Overview of Dialysis for Kidney Failure

When your kidneys begin to fail, you will typically go through stages of loss of kidney function over time. The stages are from stage 1 through 5 of chronic kidney disease (CKD). Stage 5 kidney failure is when many people need either dialysis or a kidney transplant.

The purpose of kidneys is to clean the blood and turn waste into urine. Dialysis is a medical procedure that helps clean the blood when kidneys cannot.

People can have mild kidney disease (stage 1-3) and never end up at stage 5.

Dialysis machine and patient
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Kidney disease comes with a long list of complications. In the early stages of chronic kidney disease, these complications are treated with medications and dietary changes. These complications include high blood pressure, abnormal electrolytes, and swelling.

Eventually, people who do get to stage 5 might have complications that are harder to treat. This is when people need a kidney transplant or dialysis if a transplant is not possible.


Kidney disease has 5 stages. If disease makes it to stage 5, this is called kidney failure, and it requires a kidney transplant. Transplants are not always possible for every patient, so those patients go through a process called dialysis.

Overview of Dialysis

Dialysis is an artificial way of replacing some of the kidneys' functions. The kidney does a lot of important functions in the body. Here is a brief summary:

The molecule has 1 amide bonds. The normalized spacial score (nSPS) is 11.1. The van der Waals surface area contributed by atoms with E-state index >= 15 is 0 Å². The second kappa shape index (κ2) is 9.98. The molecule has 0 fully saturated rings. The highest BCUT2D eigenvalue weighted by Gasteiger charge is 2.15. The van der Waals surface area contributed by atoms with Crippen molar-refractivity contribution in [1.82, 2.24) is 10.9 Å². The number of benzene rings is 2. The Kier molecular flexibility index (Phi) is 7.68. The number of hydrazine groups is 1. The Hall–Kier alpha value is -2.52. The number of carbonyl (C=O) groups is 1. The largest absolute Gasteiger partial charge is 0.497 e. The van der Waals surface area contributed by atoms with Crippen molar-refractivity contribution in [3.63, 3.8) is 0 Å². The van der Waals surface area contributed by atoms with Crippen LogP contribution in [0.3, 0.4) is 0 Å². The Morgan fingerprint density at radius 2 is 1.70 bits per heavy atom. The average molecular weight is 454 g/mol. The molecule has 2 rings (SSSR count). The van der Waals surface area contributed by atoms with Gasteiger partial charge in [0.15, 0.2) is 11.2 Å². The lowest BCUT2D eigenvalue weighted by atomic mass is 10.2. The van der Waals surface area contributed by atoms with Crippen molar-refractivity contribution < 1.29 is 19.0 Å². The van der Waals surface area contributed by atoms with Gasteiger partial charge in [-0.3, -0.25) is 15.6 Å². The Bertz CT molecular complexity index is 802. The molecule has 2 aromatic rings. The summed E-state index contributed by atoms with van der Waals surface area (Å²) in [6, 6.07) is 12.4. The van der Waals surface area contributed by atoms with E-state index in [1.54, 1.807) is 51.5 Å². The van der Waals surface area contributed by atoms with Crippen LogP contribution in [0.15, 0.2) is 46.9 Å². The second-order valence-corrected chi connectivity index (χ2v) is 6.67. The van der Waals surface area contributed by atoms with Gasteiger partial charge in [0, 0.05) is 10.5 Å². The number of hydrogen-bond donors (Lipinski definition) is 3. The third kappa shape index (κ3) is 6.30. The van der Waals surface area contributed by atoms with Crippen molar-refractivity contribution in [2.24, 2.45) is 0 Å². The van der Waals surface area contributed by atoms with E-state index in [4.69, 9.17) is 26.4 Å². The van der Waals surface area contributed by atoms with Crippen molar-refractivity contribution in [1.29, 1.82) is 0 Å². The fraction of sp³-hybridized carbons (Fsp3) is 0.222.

• The kidneys control and maintain safe levels of important electrolytes. These include sodium and potassium.
  • They regulate the amount and concentration of water in your blood.
  • They make a hormone that is used to make red blood cells, called erythropoietin.
  • They make sure that your bones stay healthy by producing a form of vitamin D.
  • They dump extra acid that is made from normal metabolism out of your system.
  • Very importantly, they help maintain your blood pressure.

Dialysis attempts to replace some, but not all, of these functions.

How Dialysis Is Performed

There are different kinds of dialysis. One technique is called hemodialysis. Hemo is the Greek word for blood. "Blood dialysis" is when the patient's blood is circulated through a machine that has a filter that copies the kidney's filtration function. After the blood goes through this filter, called the dialyzer, the purified blood is returned to the patient.

Hemodialysis is usually done in a dialysis center about three times every week, for three to four hours. The exact time it takes depends on the patient's size.

At-Home Dialysis

Both hemodialysis and peritoneal dialysis can be performed by patients themselves at home. Your nephrologist and a dialysis nurse will train you for a few weeks on how to do the procedures yourself. Once you are comfortable doing it, they will let you do it at home.

Home Hemodialysis

Home hemodialysis may happen as often as five to seven times per week. The time for each session is adjusted by your kidney doctor based on your needs.

Peritoneal Dialysis

Another kind of dialysis that is also done at home is called peritoneal dialysis. Peritoneum refers to the abdominal cavity.

In this type of dialysis, a soft plastic tube called a catheter, is permanently inserted into the patient's peritoneum through the abdomen. Dialysis fluid is then put into the peritoneum. This fluid sits there for a few hours while it cleans the blood and balances electrolytes. Then, the fluid is drained out, and another round of fluid is added.

This cycle is repeated a few times. It usually happens at night using a machine called the "cycler." In the morning, the patient unhooks the cycler and puts a cap on the catheter.